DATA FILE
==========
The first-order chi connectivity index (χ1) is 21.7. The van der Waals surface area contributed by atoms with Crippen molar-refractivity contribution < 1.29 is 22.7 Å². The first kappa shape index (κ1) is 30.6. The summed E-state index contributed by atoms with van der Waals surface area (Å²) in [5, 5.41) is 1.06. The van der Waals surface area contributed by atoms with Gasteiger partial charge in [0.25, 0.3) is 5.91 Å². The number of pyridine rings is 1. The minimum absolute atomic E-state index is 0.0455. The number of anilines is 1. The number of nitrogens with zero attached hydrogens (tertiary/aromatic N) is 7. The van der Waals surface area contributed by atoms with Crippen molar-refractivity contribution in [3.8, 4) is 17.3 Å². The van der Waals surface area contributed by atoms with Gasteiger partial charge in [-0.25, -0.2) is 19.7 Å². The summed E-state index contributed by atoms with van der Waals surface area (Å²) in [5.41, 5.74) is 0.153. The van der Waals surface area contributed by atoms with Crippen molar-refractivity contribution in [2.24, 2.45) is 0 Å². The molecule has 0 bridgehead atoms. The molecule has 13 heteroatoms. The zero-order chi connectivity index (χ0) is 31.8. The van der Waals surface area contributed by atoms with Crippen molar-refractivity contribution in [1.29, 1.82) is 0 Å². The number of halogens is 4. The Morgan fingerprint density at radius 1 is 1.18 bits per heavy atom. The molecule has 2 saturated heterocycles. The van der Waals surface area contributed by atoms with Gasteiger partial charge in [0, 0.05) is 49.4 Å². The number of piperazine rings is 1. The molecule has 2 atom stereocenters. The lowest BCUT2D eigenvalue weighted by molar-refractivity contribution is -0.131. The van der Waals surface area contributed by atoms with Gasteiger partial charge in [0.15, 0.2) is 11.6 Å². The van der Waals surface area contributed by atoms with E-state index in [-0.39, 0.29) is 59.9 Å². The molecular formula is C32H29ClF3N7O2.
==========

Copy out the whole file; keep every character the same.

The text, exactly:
The first-order chi connectivity index (χ1) is 21.7. The van der Waals surface area contributed by atoms with Crippen molar-refractivity contribution < 1.29 is 22.7 Å². The first kappa shape index (κ1) is 30.6. The summed E-state index contributed by atoms with van der Waals surface area (Å²) in [5, 5.41) is 1.06. The van der Waals surface area contributed by atoms with Gasteiger partial charge in [0.25, 0.3) is 5.91 Å². The number of pyridine rings is 1. The minimum absolute atomic E-state index is 0.0455. The number of anilines is 1. The number of nitrogens with zero attached hydrogens (tertiary/aromatic N) is 7. The van der Waals surface area contributed by atoms with Crippen molar-refractivity contribution in [3.8, 4) is 17.3 Å². The van der Waals surface area contributed by atoms with Gasteiger partial charge in [-0.25, -0.2) is 19.7 Å². The summed E-state index contributed by atoms with van der Waals surface area (Å²) in [5.41, 5.74) is 0.153. The van der Waals surface area contributed by atoms with Crippen molar-refractivity contribution in [2.24, 2.45) is 0 Å². The molecule has 0 bridgehead atoms. The molecule has 13 heteroatoms. The zero-order chi connectivity index (χ0) is 31.8. The van der Waals surface area contributed by atoms with Crippen molar-refractivity contribution in [1.29, 1.82) is 0 Å². The number of halogens is 4. The Morgan fingerprint density at radius 1 is 1.18 bits per heavy atom. The molecule has 2 saturated heterocycles. The van der Waals surface area contributed by atoms with Gasteiger partial charge in [0, 0.05) is 49.4 Å². The number of piperazine rings is 1. The molecule has 2 atom stereocenters. The lowest BCUT2D eigenvalue weighted by molar-refractivity contribution is -0.131. The van der Waals surface area contributed by atoms with Gasteiger partial charge in [0.15, 0.2) is 11.6 Å². The van der Waals surface area contributed by atoms with E-state index in [-0.39, 0.29) is 59.9 Å². The molecular formula is C32H29ClF3N7O2.